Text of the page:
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State Steps In at 10 Lagging L.A. Schools

Education: Audit teams are visiting the campuses and will recommend plans to shore up weaknesses.

October 03, 2001|RICHARD LEE COLVIN and ERIKA HAYASAKI | TIMES STAFF WRITERS

California schools Supt. Delaine Eastin, who heads the state Education Department, said more such interventions can be expected. Nearly 900 schools in the state are receiving extra money to help them boost their academic performance. But if their methods fail to produce results, the state will be responsible for stepping in and making more dramatic changes.

Eastin said her department does not have the capacity to handle anywhere near that many emergency reform efforts. "It's one thing to identify 13 teams and it's another to identify 113 or more," she said.

The only elementary school on the intervention list in Los Angeles Unified is Avalon Gardens in South Los Angeles. Teachers and the principal said the school had recently brought in a new reading program, started after-school tutoring and began holding assemblies to recognize student achievement.

"We're going in the right direction, and when the state comes to see us we're going to explain that to them," said Principal Eva Ybarro, who has been in charge for a year.

Ann Peterson, a teacher at Avalon Gardens, said she hopes the state recognizes improvements that have been made before taking drastic action, such as removing principals or teachers.

"We just got our new reading program; we just got our new math program," she said. "How can you base performance on less than one year? You have to give it a chance to build up."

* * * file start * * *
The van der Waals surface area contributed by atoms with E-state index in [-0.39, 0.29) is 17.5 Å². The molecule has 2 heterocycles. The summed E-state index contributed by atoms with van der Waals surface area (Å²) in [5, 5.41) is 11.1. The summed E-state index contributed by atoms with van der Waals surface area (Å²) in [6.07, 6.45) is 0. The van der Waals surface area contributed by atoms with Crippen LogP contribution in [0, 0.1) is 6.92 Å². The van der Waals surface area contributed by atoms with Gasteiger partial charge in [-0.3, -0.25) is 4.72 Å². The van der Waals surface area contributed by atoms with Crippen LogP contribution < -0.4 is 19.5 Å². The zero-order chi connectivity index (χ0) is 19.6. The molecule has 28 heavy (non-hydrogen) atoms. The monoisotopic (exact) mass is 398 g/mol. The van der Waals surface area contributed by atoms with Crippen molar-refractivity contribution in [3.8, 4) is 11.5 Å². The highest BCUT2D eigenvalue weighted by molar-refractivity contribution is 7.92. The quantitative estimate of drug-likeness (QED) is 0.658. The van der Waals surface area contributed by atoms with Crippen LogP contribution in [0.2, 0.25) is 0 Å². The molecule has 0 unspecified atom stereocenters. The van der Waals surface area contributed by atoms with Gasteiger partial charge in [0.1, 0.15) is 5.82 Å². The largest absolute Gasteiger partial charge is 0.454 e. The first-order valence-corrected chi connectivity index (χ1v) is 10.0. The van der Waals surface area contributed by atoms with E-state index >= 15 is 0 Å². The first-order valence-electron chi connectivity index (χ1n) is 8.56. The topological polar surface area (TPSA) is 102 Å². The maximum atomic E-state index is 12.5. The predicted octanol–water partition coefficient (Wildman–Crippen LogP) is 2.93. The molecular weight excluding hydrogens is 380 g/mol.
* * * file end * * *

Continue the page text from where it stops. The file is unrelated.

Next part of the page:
In Los Angeles, Romer's focus will be on boosting the pass rate for the high school test. He will recommend that the district increase its investment in teacher training, textbooks and math experts at all high schools to ensure that more students become proficient in algebra.

Recognizing that many students in middle and high school have yet to learn to read well, he also will form "cadres" of teachers who will be specially trained in that area.

But Romer and his advisors have only worked out sketchy details for addressing the schools where Eastin is intervening as well as five or 10 others that Romer has yet to select. He said that the principals and teachers at those schools will receive specialized, intensive training and that principals will be given specific goals.

"If they cannot respond to the leadership demand of the school, eventually we'll replace them," he said.

Eloisa Marquez, principal at Mt. Vernon Middle School, agreed that teachers and principals need more assistance, but said taking them out of the classroom to do training may not be the answer. "We're stretched so much," she said. "They keep adding more responsibility. I need to be left alone to do the best I can with what I have available at the school."

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